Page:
Tag Archives: shakespeare

King Lear

I really want to see a modern dress production of this play.

Lear, an aging Briton king, wants to retire, so he gathers his three daughters and asks each of them how much they love him. Cordelia won’t play that game. Goneril and Regan kiss ass. Lear divides the kingdom between Goneril and Regan and banishes Cordelia. Goneril and Regan strip Lear of the rest of his power and cast Lear out on the moor. Cordelia, who has by this point become the Queen of France, comes roaring back with an army to put things right. Almost everybody dies.

I have a lot more sympathy for Regan and Goneril than I’m supposed to. A pair of women in the England of antinquity are suddenly given something they never expected: power in their own right. Their actions for the rest of the play are meant to cement that power. They may even believe in what they are doing, since the way Lear sliced his kingdom in half on a whim doesn’t suggest he was taking good care of it.

Lear is a political threat to the sisters as long as he remains alive. He’s nominally still king, senile, and already turned on Cordelia. They could be next. As a royal and a man, he probably did little to raise his daughters. So why should they hold tender feelings towards him? Catherine de Medici wouldn’t have blinked at the torture, poison and banishment that they resort to.

The tragedy here is that the young people prove no better at the helm than their elders. Regan and Goneril should have executed Lear swiftly, made peace with Cordelia (she is the Queen of France), and come to an agreement about their lovers. In the end they’re felled by squabbling.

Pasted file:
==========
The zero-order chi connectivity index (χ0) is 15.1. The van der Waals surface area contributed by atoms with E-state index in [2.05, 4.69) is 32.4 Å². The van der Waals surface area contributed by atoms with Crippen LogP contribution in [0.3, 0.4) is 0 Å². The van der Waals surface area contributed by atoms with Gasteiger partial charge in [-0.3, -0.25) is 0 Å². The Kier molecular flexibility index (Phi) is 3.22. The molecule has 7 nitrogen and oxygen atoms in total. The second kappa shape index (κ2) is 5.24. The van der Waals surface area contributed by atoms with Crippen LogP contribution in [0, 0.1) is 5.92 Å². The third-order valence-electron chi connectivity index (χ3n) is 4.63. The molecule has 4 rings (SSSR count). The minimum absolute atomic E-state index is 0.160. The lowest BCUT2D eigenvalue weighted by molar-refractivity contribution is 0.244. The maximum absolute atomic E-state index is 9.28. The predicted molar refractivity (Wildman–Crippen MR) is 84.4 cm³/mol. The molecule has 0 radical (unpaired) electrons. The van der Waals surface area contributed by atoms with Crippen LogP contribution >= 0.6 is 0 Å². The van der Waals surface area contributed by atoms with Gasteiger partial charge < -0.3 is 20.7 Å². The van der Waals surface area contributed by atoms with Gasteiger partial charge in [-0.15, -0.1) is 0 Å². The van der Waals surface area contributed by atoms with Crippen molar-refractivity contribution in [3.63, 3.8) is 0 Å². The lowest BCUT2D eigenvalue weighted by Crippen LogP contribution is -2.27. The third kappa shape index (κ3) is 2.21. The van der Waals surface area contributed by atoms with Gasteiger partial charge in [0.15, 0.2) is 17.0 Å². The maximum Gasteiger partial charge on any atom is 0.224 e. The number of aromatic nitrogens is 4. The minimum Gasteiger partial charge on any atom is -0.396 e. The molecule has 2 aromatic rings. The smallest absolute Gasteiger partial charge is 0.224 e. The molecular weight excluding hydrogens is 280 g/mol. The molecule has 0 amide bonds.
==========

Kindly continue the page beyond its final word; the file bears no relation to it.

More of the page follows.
This policy and reverence of our age makes the world bitter to the best of our times; keeps our fortunes from us till our oldness cannot relish them. I begin to find an idle and fond bondage in the oppression of aged tyranny, who sways, not as it hath power, but as it is suffered.

Was there ever a better expression of millennial rage?

King Lear is relevant in a way Shakespeare never intended because it’s about generational warfare. Lear is obsolete, pompous, and never had to suffer a day in his life. Regan and Goneril are inexperienced and petty. Sound familiar?

I want to see a production of this play where Lear watches CSI all day and his daughters have their faces in their phones, eating kale chips. I’m angry about politics; tragedy is cathartic. I want to see a play that does this to a kingdom: